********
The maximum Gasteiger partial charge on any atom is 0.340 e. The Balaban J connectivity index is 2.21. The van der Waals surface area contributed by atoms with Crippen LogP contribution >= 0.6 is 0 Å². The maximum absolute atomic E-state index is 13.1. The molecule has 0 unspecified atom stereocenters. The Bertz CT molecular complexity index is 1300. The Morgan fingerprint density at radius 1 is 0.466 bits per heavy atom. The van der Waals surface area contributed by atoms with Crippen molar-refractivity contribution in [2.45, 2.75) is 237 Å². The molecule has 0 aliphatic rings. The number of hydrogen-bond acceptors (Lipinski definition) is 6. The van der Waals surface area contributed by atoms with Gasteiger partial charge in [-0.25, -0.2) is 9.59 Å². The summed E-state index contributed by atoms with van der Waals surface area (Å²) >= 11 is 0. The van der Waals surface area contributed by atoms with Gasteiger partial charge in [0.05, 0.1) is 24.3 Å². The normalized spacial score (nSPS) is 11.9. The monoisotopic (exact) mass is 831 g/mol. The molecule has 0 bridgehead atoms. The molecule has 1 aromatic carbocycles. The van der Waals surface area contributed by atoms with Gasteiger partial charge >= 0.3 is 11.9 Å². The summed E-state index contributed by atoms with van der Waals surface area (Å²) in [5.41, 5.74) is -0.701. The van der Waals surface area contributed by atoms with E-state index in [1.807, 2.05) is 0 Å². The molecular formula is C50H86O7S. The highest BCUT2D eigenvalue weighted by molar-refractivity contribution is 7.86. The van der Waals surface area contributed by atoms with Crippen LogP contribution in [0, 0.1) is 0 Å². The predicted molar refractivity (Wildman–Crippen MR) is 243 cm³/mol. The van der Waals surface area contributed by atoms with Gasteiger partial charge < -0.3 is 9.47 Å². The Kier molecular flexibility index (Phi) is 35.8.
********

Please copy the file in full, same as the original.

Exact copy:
The maximum Gasteiger partial charge on any atom is 0.340 e. The Balaban J connectivity index is 2.21. The van der Waals surface area contributed by atoms with Crippen LogP contribution >= 0.6 is 0 Å². The maximum absolute atomic E-state index is 13.1. The molecule has 0 unspecified atom stereocenters. The Bertz CT molecular complexity index is 1300. The Morgan fingerprint density at radius 1 is 0.466 bits per heavy atom. The van der Waals surface area contributed by atoms with Crippen molar-refractivity contribution in [2.45, 2.75) is 237 Å². The molecule has 0 aliphatic rings. The number of hydrogen-bond acceptors (Lipinski definition) is 6. The van der Waals surface area contributed by atoms with Gasteiger partial charge in [-0.25, -0.2) is 9.59 Å². The summed E-state index contributed by atoms with van der Waals surface area (Å²) >= 11 is 0. The van der Waals surface area contributed by atoms with Gasteiger partial charge in [0.05, 0.1) is 24.3 Å². The normalized spacial score (nSPS) is 11.9. The monoisotopic (exact) mass is 831 g/mol. The molecule has 0 bridgehead atoms. The molecule has 1 aromatic carbocycles. The van der Waals surface area contributed by atoms with Gasteiger partial charge >= 0.3 is 11.9 Å². The summed E-state index contributed by atoms with van der Waals surface area (Å²) in [5.41, 5.74) is -0.701. The van der Waals surface area contributed by atoms with E-state index in [1.807, 2.05) is 0 Å². The molecular formula is C50H86O7S. The highest BCUT2D eigenvalue weighted by molar-refractivity contribution is 7.86. The van der Waals surface area contributed by atoms with Crippen LogP contribution in [0, 0.1) is 0 Å². The predicted molar refractivity (Wildman–Crippen MR) is 243 cm³/mol. The van der Waals surface area contributed by atoms with Gasteiger partial charge < -0.3 is 9.47 Å². The Kier molecular flexibility index (Phi) is 35.8.